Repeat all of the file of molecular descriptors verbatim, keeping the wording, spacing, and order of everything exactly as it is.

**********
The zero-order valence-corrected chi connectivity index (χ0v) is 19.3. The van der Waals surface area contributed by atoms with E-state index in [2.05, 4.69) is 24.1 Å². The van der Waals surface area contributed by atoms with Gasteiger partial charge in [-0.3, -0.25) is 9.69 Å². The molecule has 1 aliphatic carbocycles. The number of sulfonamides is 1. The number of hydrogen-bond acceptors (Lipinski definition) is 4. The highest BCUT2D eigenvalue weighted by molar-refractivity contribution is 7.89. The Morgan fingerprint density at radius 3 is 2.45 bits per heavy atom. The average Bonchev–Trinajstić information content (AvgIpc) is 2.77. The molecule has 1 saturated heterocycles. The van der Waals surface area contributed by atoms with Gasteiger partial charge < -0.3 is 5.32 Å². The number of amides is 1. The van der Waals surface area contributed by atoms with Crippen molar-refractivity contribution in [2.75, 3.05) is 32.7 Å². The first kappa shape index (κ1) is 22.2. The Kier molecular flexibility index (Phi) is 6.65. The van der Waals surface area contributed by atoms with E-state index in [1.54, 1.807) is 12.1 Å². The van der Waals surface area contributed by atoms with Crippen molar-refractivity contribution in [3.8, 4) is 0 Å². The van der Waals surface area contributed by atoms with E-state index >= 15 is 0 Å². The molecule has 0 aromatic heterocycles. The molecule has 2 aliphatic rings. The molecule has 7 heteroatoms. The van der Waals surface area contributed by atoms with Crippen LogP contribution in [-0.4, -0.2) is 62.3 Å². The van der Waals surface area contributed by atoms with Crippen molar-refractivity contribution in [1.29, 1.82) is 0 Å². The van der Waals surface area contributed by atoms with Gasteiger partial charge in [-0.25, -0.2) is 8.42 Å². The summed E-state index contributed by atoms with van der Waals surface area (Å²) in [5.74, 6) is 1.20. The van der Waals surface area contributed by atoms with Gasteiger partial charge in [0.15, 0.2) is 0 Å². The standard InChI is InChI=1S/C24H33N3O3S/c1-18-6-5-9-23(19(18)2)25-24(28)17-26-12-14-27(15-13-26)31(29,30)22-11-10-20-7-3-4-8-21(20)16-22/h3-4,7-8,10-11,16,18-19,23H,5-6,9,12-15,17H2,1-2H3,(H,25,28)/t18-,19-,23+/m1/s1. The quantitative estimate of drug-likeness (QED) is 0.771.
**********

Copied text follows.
The zero-order valence-corrected chi connectivity index (χ0v) is 19.3. The van der Waals surface area contributed by atoms with E-state index in [2.05, 4.69) is 24.1 Å². The van der Waals surface area contributed by atoms with Gasteiger partial charge in [-0.3, -0.25) is 9.69 Å². The molecule has 1 aliphatic carbocycles. The number of sulfonamides is 1. The number of hydrogen-bond acceptors (Lipinski definition) is 4. The highest BCUT2D eigenvalue weighted by molar-refractivity contribution is 7.89. The Morgan fingerprint density at radius 3 is 2.45 bits per heavy atom. The average Bonchev–Trinajstić information content (AvgIpc) is 2.77. The molecule has 1 saturated heterocycles. The van der Waals surface area contributed by atoms with Gasteiger partial charge < -0.3 is 5.32 Å². The number of amides is 1. The van der Waals surface area contributed by atoms with Crippen molar-refractivity contribution in [2.75, 3.05) is 32.7 Å². The first kappa shape index (κ1) is 22.2. The Kier molecular flexibility index (Phi) is 6.65. The van der Waals surface area contributed by atoms with E-state index in [1.54, 1.807) is 12.1 Å². The van der Waals surface area contributed by atoms with Crippen molar-refractivity contribution in [3.8, 4) is 0 Å². The van der Waals surface area contributed by atoms with E-state index >= 15 is 0 Å². The molecule has 0 aromatic heterocycles. The molecule has 2 aliphatic rings. The molecule has 7 heteroatoms. The van der Waals surface area contributed by atoms with Crippen LogP contribution in [-0.4, -0.2) is 62.3 Å². The van der Waals surface area contributed by atoms with Crippen molar-refractivity contribution in [1.29, 1.82) is 0 Å². The van der Waals surface area contributed by atoms with Gasteiger partial charge in [-0.25, -0.2) is 8.42 Å². The summed E-state index contributed by atoms with van der Waals surface area (Å²) in [5.74, 6) is 1.20. The van der Waals surface area contributed by atoms with Gasteiger partial charge in [0.15, 0.2) is 0 Å². The standard InChI is InChI=1S/C24H33N3O3S/c1-18-6-5-9-23(19(18)2)25-24(28)17-26-12-14-27(15-13-26)31(29,30)22-11-10-20-7-3-4-8-21(20)16-22/h3-4,7-8,10-11,16,18-19,23H,5-6,9,12-15,17H2,1-2H3,(H,25,28)/t18-,19-,23+/m1/s1. The quantitative estimate of drug-likeness (QED) is 0.771.